Peter declared, “Even if all fall away, I will not.” Mark 14:29
Have you ever hit a bad spot in your Christian walk? You didn’t see the black ice of adverse circumstances or temptation’s power? Your feet slipped out from under you. You fell hard.
That’s where we find Peter at this moment in his life. It had not been a good week for him, that last week before Jesus’ crucifixion. In the short space of forty-eight hours, he failed eight times. Remarkable!
On the Tuesday night of Jesus’ last week, the disciples protested indignantly about the woman who poured an alabaster jar of expensive perfume on Jesus (Matthew 16:8). Since the word “disciples” is used without qualification, we can infer that the protest involved all of them—including Peter.
His second misstep was on Thursday evening as Jesus prepared to eat the Last Supper with the disciples. Jesus began by washing their feet. Peter vehemently protested that the Lord would never wash his feet. Peter’s protest came as he realized that neither he nor any of the disciples had done the courtesy of offering to wash the Lord’s feet.
As the lead disciple who had heard Jesus teach on more than one occasion that the greatest must be servant of all, Peter had failed to actualize the Lord’s teaching. (How many times do we know what the Lord wants us to do, but we also fail to do it?) The Lord provided a gentle retort that if He didn’t wash Peter’s feet, then Peter had no part with Him. Peter then went overboard with an opposite reaction and told the Lord to wash his hands and head as well (John 13:8–9).
Peter’s third failure came the same evening. Peter demonstrated that he was unsure of his own commitment to Jesus; he asked, along with the other disciples, if he was the one who would betray Jesus (14:19). Peter instinctively knew that a dormant potential lay within him to turn against Jesus.
But Peter plucked up his resolve a few hours later. After leaving the upper room and walking through the Kidron Valley to the Mount of Olives, Peter switched 180 degrees. At the Last Supper he had asked, “Is it I?” Now he was adamant he would never fall away—his fourth bungle.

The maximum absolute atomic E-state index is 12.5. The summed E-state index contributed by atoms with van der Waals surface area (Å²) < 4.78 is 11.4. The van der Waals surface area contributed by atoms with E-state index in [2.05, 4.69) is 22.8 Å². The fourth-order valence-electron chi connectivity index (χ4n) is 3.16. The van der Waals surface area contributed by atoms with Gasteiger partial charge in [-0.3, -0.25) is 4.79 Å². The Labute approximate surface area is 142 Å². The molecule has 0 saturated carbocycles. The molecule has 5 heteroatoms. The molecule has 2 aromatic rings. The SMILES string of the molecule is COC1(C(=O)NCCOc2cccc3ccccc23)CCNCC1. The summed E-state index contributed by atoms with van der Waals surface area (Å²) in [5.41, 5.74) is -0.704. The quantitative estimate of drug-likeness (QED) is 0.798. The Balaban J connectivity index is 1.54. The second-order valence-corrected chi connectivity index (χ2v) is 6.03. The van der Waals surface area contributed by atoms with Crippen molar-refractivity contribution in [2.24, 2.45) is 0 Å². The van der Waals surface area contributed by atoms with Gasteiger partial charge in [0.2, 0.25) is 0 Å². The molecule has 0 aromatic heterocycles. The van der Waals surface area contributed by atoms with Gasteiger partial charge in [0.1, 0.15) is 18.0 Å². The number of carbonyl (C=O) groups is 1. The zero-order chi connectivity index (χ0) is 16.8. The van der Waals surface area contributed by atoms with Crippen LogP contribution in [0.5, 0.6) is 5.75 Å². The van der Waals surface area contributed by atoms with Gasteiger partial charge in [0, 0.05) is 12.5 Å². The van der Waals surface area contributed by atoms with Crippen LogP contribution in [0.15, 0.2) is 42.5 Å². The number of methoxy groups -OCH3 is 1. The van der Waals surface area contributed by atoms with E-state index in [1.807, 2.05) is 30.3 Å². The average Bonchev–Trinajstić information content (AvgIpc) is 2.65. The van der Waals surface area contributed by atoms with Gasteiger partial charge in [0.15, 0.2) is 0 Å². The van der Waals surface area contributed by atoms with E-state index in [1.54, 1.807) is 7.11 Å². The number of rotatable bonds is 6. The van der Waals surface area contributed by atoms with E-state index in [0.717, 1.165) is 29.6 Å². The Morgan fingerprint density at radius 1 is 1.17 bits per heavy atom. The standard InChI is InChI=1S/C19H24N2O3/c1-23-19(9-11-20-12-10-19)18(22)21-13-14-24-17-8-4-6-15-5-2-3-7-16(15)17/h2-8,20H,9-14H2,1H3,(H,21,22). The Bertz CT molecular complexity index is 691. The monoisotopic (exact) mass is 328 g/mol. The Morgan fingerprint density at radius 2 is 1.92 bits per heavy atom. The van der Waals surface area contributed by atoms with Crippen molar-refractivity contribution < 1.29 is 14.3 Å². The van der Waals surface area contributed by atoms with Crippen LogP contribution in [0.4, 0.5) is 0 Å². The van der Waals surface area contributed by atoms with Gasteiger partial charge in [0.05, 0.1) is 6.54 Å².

Peter was ricocheting emotionally like a pinball. Even more erratic acts were to follow.
Number five, he fell asleep three times when Jesus wanted company to pray with Him in Gethsemane (14:37).
Number six, he took out his sword in violation of Jesus’ orders to be nonviolent. Instead, Peter cut off the ear of the high priest’s servant (John 18:10). Jesus corrected Peter’s failure by reattaching the ear—a nonverbal rebuke to Peter.
Number seven, Peter deserted, along with all the other disciples, when Jesus was arrested (14:46). Despite his earlier braggadocio, he fled when the heat was on. His earlier good intentions melted like snow on a hot summer day.
Finally, and most grievously, Peter disowned Jesus altogether—three times (John 14:66–72).
The Bible doesn’t cover up Peter’s failures, and that gives us hope; because despite Peter’s failures, the Lord loved him.
Would that there would never be a failure in your life, that you would never be weak or vulnerable! That you would never give in to temptation or pressure! But sometimes, like Peter, we fall down hard. No failure need be permanent. The good news is that Jesus also extends grace to us, even as He did to Peter!
A Prayer: Lord Jesus, thank You for Your never-failing love.
Excerpted from Dr. Wood’s forthcoming book, Fearless: How Jesus Changes Everything, available in September from Vital Resources.